mkdir /tmp/lastusb
    touch /tmp/lastusb/"${usb_idVendor}:${usb_idProduct}"
    sleep 1
    echo -n "${usb_idVendor}:${usb_idProduct}" > /tmp/lastusbdev
# here endeth the hack

... rest of function

The /tmp/nets line and /tmp/lastusbdev are not necessary but I was experimenting with different ways to do this.

And here's /etc/init.d/net.usb0 (net.usb1 etc. must also exist, but are identical, and can actually just be symlinks):

# Distributed under the terms of the GNU General Public License v2

start() {
        ebegin "Bringing ${IFACE} up"
        echo "Bringing ${IFACE} up" > /var/log/usb0.log
        if [ -e /tmp/lastusb/1245:36914 ]
                /sbin/ifconfig ${IFACE} up 2>/dev/null
                /sbin/ifconfig ${IFACE} up 2>/dev/null
        /etc/init.d/dhcp start
        eend 0

stop() {
        ebegin "Bringing ${IFACE} down"
        /sbin/ifconfig ${IFACE} down &>/dev/null
        /etc/init.d/dhcp stop
        eend 0

You can change it to use whatever IP's you want to assign to different USB device ID's. It's a little gross to have them hardcoded like that; it should use some stuff in /etc/conf.d instead, I suppose. But it works for me. The whole thing is an inelegant hack, and maybe in the future distros will make stuff like this easier by a completely different mechanism. Maybe there is a way that /sbin/hotplug could call a script that has the USB device ID in its name, if such a script exists; but it needs to be done after the modprobe, and anyway this idea clashes with the general use of /etc/init.d scripts to do such configuration. The problem is that AFAICT, the USB device ID that was just hotplugged is not available to the init.d script, and it really should be. Which is why I had to write it in /tmp.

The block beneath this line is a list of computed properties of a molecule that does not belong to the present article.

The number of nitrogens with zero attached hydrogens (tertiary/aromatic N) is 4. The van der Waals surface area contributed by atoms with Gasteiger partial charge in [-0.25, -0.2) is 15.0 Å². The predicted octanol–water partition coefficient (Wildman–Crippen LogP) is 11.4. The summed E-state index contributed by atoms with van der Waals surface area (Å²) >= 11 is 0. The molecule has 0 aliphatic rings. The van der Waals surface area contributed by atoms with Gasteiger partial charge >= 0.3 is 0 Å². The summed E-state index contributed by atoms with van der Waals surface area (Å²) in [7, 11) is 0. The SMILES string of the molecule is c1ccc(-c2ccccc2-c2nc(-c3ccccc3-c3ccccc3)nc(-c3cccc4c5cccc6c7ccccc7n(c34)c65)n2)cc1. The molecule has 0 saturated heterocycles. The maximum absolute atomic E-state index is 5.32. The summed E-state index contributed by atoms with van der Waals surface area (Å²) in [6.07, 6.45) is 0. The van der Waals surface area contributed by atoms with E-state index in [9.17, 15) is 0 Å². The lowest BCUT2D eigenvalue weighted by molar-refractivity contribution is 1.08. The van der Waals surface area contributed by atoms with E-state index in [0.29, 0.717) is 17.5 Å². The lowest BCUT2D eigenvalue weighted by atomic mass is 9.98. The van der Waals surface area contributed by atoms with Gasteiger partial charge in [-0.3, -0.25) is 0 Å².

Maybe the kernel ought to provide a list in order of hotplugging, of the devices that have been hotplugged since boot, in /sys or /proc or something. Or /sbin/hotplug could maintain a log in /var/log, the last line of which is guaranteed to have a well-formed description of the latest device by the time the appropriate /etc/init.d/whatever is called.

A related problem is how to have mountpoints for /mnt/sd0, /mnt/sd1, /mnt/cf0, /mnt/ms0 etc. for various kinds of memory cards, in the order that they were plugged in, in case you have multiple card readers attached, or sometimes attach some other USB mass storage device (which bumps down all the /dev/sd?? entries for the multi-card reader) and sometimes not. And it should add and remove the entries in /etc/fstab as well so you can mount them as soon as plugging them in. For extra points it could even automatically mount/unmount as necessary, like supermount did; I know there is some udev-compatible modern way of doing that. I have not yet solved this problem. And of course distros should be doing stuff like this out-of-the-box by now.

Another idea for mass storage devices would be to have their mountpoints named by their volume names. But often people don't bother with volume names so there has to be a backup strategy. Maybe it ought to just make a symlink /mnt/volumename -> /mnt/sd0 if there is a volume name.